Monthly Archives: April 2007

Ashland Oregon’s 3rd annual Independent Media Week

Be the MediaAshland Oregon’s 3rd annual Independent Media Week  will showcase a coalition of independent media producers, local activists and community groups organized around the theme that “A well-informed citizenry is a cornerstone of democracy”

Running April 15th – 21st, Independent Media Week is a grassroots campaign to inform and empower citizen by showcasing local efforts and to expand and inspire hyper-local media production.

Independent Media Week events include two public concerts, a week-long film festival, an open mic / free speech event and campus tabling.

In April 2005, the City of Ashland officially proclaimed its first Independent Media Week. with a goal to broadcast “Democracy Now” and launch KSKQ, a local low-power FM radio station. The headline speaker at the event was Amy Goodman of “Democracy Now”. Every year since, the Rogue Independent Media Center has asked the City of Ashland to proclaim the 3rd week in April, Independent Media Week and are working to put this proclamation on the City Council agenda for early April.

Once again, media activists and community volunteers are organizing the week’s activities, and is inviting participation and attendance from all interested citizens and organizations. This year, groups will be hosting independent media and video showcase every evening, including unplugged acoustic entertainment from local independent performers and student musicians.

Evening films will be shown free at the Mulkey Auditorium; SOU Campus, upstairs Churchill Hall across from Library – Mon-Thurs., 7pm to 10pm. Coalition partners will host the evening events. All groups will provide information and activities throughout the week at the Stevenson Union hallway at Southern Oregon University.

Coalition partners KSKQ, Rogue Independent Media Center, S.O.U. Media Collective, Students For Truth, KSKQ Community Radio, Red Earth Descendants, Southern Oregon Jobs With Justice, Citizens for Peace and Justice, Rogue Valley Television, OPEU District Four Productions and The Committee for Democracy Now!

This years locations include: The Beanery, Mulkey Auditorium; SOU Campus, upstairs Churchill Hall across from Library. Bellview Community Grange, and Science Works Museum.

For more info or to help volunteer, visit, call KSKQ at 482-3999, call Jason at 227-3424 or email


An Evening of Dinner, Music & Desserts…

Ashland Independent Media Week and KSKQ Community Radio Present: An Evening of Dinner, Music & Desserts…

To celebrate Independent Media Week, KSKQ is proud to host an evening of dinner and music with American singer/songwriters and political activists, David Rovics and Patrick Dodd.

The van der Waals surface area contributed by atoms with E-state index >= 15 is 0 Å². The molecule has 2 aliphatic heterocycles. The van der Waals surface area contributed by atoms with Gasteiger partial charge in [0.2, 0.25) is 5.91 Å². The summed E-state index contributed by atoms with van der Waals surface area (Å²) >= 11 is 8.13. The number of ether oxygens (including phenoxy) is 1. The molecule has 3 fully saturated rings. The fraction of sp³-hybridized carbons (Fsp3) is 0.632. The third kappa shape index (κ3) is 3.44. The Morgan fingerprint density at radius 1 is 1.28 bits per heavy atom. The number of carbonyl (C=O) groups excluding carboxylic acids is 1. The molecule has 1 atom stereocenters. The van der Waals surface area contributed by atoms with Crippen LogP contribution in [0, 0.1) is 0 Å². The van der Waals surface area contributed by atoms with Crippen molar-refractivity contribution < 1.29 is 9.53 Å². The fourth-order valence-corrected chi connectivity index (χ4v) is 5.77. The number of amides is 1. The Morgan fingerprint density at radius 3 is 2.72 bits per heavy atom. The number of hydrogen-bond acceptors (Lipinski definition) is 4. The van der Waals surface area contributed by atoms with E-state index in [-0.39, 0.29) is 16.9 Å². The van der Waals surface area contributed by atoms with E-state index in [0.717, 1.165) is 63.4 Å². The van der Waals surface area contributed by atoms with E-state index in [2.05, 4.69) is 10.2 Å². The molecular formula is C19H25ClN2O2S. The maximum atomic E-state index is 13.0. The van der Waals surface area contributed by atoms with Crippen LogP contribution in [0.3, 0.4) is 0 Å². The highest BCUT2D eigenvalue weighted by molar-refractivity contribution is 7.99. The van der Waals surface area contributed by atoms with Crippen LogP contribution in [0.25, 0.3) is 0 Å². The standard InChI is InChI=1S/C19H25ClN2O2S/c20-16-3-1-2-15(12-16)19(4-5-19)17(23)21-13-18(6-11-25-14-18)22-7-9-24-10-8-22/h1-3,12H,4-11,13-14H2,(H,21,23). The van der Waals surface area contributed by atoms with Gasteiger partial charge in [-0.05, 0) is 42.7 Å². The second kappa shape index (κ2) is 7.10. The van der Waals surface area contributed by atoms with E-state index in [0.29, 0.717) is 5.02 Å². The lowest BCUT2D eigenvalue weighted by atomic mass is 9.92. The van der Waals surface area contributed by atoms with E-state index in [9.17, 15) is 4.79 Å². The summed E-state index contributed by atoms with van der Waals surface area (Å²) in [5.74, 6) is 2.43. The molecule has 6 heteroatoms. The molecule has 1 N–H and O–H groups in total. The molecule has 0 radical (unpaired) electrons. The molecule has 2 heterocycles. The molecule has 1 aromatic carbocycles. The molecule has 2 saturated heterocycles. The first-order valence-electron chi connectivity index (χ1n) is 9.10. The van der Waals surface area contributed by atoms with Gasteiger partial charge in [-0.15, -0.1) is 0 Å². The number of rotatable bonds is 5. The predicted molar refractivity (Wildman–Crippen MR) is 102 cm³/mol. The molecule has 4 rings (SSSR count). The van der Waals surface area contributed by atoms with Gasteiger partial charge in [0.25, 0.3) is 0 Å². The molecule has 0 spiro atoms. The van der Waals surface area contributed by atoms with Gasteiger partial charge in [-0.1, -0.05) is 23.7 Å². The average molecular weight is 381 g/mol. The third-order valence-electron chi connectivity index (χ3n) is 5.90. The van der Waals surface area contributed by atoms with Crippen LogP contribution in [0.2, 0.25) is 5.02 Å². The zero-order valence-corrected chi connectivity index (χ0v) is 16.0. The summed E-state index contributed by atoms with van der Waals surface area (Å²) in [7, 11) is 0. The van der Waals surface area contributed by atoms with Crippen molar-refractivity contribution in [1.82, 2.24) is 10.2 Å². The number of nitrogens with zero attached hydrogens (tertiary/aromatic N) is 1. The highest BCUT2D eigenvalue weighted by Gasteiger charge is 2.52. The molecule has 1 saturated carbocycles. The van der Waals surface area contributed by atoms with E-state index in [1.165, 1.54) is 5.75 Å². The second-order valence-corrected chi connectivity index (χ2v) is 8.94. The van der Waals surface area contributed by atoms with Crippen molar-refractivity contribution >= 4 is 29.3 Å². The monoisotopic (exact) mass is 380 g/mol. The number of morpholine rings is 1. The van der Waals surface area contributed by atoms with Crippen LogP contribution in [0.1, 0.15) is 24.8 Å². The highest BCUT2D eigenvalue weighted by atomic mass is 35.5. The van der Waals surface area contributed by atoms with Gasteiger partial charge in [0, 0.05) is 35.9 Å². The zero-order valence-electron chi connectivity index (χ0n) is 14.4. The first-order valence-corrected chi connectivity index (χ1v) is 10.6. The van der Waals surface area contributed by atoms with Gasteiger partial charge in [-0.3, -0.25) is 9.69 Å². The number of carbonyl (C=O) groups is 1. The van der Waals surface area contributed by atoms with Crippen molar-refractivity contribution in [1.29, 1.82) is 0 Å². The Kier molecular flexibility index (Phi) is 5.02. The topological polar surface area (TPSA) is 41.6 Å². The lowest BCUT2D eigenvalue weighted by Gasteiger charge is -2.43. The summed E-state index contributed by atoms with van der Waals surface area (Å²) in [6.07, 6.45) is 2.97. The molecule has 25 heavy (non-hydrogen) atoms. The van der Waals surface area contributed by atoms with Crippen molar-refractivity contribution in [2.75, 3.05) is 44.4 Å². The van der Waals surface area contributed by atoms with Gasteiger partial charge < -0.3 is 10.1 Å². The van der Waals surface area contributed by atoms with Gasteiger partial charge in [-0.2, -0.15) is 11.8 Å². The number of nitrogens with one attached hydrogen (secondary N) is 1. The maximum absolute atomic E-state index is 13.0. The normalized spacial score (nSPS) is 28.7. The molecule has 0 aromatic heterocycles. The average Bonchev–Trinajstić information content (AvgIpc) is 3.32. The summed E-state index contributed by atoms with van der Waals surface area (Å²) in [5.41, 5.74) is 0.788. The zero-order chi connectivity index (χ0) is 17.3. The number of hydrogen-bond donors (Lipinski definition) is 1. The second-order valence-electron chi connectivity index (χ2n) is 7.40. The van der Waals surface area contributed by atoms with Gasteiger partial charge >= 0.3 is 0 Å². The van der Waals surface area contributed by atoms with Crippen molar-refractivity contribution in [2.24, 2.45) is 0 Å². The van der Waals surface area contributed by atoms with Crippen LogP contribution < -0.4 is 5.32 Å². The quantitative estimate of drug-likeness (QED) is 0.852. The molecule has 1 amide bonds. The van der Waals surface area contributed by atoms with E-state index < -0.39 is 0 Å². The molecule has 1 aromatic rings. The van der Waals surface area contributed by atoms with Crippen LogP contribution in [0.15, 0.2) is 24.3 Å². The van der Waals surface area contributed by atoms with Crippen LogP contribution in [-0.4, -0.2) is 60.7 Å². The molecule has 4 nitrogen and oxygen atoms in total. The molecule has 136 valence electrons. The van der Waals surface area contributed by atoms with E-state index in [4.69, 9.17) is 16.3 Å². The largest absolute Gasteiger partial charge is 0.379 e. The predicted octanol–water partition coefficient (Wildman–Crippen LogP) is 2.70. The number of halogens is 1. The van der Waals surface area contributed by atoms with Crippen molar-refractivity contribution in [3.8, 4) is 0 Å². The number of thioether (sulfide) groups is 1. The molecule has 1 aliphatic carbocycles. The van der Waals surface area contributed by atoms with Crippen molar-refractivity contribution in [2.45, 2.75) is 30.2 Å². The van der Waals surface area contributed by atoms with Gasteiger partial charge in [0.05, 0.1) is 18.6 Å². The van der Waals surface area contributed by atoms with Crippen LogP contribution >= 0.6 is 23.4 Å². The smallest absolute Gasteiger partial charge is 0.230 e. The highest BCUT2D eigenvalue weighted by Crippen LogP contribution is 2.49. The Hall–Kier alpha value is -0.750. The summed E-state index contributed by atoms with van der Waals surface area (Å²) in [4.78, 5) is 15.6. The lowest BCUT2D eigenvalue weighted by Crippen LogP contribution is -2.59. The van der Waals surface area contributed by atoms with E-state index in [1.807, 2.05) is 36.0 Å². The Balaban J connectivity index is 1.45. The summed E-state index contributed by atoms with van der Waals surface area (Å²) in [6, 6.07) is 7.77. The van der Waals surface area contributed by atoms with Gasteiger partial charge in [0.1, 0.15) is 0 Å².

The event will be held on Friday, April 20 at the Bellview Grange, dinner and live music will begin at 6:30 pm.  Patrick Dodd and David Rovics will begin at  8 pm.

David Rovics has been called the musical voice of the progressive movement in the US. Amy Goodman has called him “the musical version of Democracy Now!” Since the mid-90’s Rovics has spent most of his time on the road, playing hundreds of shows every year throughout North America, Europe, Latin America and the Middle East. His MP3’s are available for free download on his website,,

Patrick does not shy away from politics or controversial topics. His style is eclectic–folk/ballads to rock. Performances include solo, duo, and full folk/rock band Small Revolutions. What you will find in common from one track to another is that Patrick writes “social justice” music. From the living room to the front lines of the resistance, Patrick’s music is intended to educate, motivate, and empower the masses to stand up and resist injustices such as poverty, war, racism, sexism, and environmental destruction.

KSKQ is looking forward to bringing locally produced community radio and independent news services to the Rogue Valley. Become a member and support community owned and operated radio.

An Independent Media Week 2007 Event and KSKQ Fundraiser Sponsored by: KSKQ Community, SOU Media Collective, Rogue IMC, Southern Oregon Jobs With Justice, SOU Students for Truth, Red Earth Descendants, Citizens for Peace and Justice, Rogue Valley Television, & OPEU District Four Productions.

For Independent Media Week schedule of films and Activities April 15-21, visit

Thai Vegan Dinner
(Dinner and Gourmet a la carte desserts by Amber Dodd)
with Live Music from Montana Soul 6:30 pm

Show only: Tickets – In Advance: $10/$8 students,
$12/$10 students at the door

Dinner tickets: $10/$8 Students | Buy them early!
Tickets on sale at The Northwest Nature Shop 154 Oak St., Ashland, and Music Coop, 181 A St., Ashland
For tickets/info call 541-324-8727

EVENT CONTACT: Sean Gordon PHONE: 482-3999
EMAIL: (cell) 261-6053

Skylark Assisted Living’s annual spring egg hunt.